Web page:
Integer: controls the choice of syntax of the locate shell cmd


Method that initializes object attributes and then locks them down to prevent accidental creation of new ones.

Not of interest to client coders, though inheriting code should have an init of it's own that calls this one.


Simple interface to performs the actual "locate" operation in a robust, reliable way. Uses the locate db file indicated by the object's "db" attribute (which is set automatically if not manually overridden).


A term to search for in the file name or path.


An array reference of matching files with full paths.


Tries to create the locate database file indicated in the object data, indexing the tree indicated by a path given as an argument. A required second argument specifys the db file: the "db" field in the object is ignored by this method, though if the database is successfully created, the object's "db" field will be set to the newly created database.


(1) full path of tree of files to index (2) full path of db file to create

Return: false (undef) on failure.



Returns true (1) if this module's 'locate' method is capable of working.

This is very similar to the "probe_db" method, except that with no arguments *and* an undefined object's db setting, this will initiate a "determine_system_db" run to try to find the standard system locate db.

Example usage:

  my $flh = File::Locate::Harder->new( { db => undef } );
  $flh->create_database( $tree_location, $db_file );
  if ( $flh->probe_db ) {
    my @files = $flh->locate( "want_this" ); # checks the newly created db,
                                             # just indexing $tree_location
    # ...

  # Then later, if you want to search the whole file system...
  $flh->set_db( undef );
  if ( $flh->check_locate ) {
      my @hits = $flh->locate( "search_for_this" );
      * ...

  # But even more convenient would be:
  if ( $flh->determine_system_db ) {
      my @hits = $flh->locate( "search_for_this" );
      * ...

(Thus I suspect that this is a redundant, useless method.)

Rule of thumb: if you want to search the whole system, you can use check_locate to verify that "locate" will (most likely) work, but if you're using your own custom db (e.g. created via "create_database"), you might as well just use </probe_db>.

(Another rule of thumb: if this seems confusing, just ignore the issue for as long as you can.)


Returns a report on how this module has been doing "locate" operations (e.g. via the shell or the File::Locate module, and using which db).


Returns a hashref of the results of File::Locate::Harder's probing of the system's "locate" setup, so that it can be easily used again without re-doing that work.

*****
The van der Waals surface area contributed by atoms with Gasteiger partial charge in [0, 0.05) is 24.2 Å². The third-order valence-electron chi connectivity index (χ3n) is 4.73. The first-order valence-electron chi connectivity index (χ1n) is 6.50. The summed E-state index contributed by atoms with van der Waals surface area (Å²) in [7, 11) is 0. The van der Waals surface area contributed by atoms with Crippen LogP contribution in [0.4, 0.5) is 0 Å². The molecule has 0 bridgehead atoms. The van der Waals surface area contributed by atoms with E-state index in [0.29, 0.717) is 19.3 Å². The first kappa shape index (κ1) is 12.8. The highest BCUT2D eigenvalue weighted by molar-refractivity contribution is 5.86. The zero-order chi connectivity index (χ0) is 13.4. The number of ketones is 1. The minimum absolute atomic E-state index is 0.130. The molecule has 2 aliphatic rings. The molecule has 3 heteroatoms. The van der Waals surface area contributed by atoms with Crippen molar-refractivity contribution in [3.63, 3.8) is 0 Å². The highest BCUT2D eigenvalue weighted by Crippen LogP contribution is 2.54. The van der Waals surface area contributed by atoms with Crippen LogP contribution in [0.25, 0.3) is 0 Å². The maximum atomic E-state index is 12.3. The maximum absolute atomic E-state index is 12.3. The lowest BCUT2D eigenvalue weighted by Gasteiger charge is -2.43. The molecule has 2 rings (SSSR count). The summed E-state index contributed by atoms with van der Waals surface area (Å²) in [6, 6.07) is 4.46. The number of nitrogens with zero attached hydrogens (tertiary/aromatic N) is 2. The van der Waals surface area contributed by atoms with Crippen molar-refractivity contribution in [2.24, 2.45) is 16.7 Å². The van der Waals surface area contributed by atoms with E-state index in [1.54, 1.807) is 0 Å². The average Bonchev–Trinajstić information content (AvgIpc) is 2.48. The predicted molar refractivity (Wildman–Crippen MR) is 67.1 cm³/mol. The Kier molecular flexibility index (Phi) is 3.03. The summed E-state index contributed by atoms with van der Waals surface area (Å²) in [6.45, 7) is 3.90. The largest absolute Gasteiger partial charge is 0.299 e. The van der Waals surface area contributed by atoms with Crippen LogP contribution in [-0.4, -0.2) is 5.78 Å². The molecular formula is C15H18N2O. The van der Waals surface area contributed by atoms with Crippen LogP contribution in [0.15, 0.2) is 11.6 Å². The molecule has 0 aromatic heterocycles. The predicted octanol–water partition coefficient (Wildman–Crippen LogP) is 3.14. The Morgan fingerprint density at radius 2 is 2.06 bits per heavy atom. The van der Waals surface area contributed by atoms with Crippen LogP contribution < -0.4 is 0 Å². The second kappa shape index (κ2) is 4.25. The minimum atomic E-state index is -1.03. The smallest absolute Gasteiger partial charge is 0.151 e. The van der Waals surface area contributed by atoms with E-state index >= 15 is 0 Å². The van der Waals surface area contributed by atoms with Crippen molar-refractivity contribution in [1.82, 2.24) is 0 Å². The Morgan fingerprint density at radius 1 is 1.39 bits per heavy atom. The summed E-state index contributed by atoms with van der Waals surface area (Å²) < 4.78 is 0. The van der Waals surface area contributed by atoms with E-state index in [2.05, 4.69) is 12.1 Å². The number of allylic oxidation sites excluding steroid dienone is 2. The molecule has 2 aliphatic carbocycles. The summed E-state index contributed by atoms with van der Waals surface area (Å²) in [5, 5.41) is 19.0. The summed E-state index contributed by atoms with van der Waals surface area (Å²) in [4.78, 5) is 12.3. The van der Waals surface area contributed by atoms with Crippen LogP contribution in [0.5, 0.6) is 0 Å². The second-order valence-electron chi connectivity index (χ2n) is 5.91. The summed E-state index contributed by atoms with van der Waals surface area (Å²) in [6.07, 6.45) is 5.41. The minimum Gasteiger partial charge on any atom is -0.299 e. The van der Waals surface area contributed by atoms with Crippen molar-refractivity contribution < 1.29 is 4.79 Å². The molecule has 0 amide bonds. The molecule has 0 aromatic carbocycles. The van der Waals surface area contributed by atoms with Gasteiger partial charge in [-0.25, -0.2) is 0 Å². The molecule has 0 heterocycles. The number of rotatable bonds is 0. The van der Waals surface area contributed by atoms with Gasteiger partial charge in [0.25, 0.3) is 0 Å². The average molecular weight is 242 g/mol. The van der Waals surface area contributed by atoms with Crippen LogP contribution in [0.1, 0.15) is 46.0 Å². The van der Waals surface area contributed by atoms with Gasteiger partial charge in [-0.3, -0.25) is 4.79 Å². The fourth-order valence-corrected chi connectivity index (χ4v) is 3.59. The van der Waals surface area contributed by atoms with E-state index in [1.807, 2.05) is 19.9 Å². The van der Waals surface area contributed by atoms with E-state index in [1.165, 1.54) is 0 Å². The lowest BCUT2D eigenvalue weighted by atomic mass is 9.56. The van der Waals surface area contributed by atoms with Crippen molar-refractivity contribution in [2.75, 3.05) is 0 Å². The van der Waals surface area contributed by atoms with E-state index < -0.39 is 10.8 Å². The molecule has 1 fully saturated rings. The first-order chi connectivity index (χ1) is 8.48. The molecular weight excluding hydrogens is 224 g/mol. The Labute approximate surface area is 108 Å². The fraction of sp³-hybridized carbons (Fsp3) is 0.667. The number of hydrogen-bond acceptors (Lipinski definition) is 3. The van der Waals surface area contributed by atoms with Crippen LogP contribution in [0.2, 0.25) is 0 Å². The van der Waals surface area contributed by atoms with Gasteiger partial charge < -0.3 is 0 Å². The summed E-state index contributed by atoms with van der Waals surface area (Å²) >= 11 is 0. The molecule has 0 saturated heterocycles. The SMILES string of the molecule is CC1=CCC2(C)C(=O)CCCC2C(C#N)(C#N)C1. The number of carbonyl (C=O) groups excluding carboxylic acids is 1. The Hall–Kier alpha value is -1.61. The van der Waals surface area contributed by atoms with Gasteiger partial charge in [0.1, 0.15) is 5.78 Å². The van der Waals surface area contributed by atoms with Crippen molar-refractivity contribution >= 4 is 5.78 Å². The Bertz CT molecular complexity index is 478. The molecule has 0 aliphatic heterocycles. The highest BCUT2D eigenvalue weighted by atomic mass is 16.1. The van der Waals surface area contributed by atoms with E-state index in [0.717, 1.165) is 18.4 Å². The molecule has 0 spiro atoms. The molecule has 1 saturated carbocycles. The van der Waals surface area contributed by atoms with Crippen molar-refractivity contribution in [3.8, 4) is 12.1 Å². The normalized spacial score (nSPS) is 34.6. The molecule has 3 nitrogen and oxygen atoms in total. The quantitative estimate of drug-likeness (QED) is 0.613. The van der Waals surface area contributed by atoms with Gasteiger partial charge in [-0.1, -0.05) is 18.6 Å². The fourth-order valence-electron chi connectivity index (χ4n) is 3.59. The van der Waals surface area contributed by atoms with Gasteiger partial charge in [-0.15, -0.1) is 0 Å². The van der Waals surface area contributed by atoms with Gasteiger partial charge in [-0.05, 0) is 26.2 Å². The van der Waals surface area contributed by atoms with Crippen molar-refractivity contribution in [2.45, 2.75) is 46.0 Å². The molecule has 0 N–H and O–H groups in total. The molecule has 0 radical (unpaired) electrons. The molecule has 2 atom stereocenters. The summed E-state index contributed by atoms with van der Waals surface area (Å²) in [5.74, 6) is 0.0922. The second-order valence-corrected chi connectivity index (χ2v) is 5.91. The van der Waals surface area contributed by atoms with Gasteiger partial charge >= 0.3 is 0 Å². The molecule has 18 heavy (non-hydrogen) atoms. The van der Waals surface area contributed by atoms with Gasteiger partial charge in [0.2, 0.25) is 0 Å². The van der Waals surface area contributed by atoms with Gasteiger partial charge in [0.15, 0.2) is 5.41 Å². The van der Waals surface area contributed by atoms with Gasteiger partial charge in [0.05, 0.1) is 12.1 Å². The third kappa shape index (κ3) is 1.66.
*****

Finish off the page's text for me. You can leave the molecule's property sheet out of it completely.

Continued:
my $settings_href = $flh1->introspection_results;

  # save    $settings_href somehow (e.g. dump to yaml file)
  # restore $settings_href somehow

  my $flh2 = File::Locate::Harder->new( $settings_href );

Tries to determine the version of the shell's "locate" command.

This will work only with the GNU locate and Secure Locate variants, not the Free BSD.

Returns the version string on success, otherwise 0 for failure.

special purpose methods (usually, though not exclusively, for internal use)


Uses the perl/XS module File::Locate to perform a locate operation on the given search term, using the db file indicated by the object's db attribute.

An optional second argument allows passing in a coderef, an anonymous routine that operates on each match (the match value is set to $_): this makes it possible to work with a large result without storing the entire set in memory.

Uses the three object attribute toggles ("case_insensitive", </"regexp">, </"posix_extended">) to control the way locate is performed.


Given a search term returns an array reference of matches found from a "locate" search.

An optional second argument containing the locate command's "options string" (e.g. "-i", "-r", "-re", etc) may be passed in (otherwise it is generated from object data).

This method uses object data settings: "db", "shell_locate_cmd_idx"

And indirectly (via "build_opts_for_locate_via_shell"): "case_insensitive", "regexp", "posix_extended"

methods largely for internal use


Internally used routine: looks for a useable system-wide locate db.

Returns the path to the db if found, and as a side effect sets the object attribute "db".


For when the locate db file you're interested in is known, and you want to initialize access for it (and as a side-effect, find out if it works).

Input: db file name with full path (optional, defaults to object's setting).

Return: for success, the db file name, on failure undef.

Side-effect: set's use_shell_locate if the access via module didn't work.


Looks to see if it can find anything in the given db by using the File::Locate module.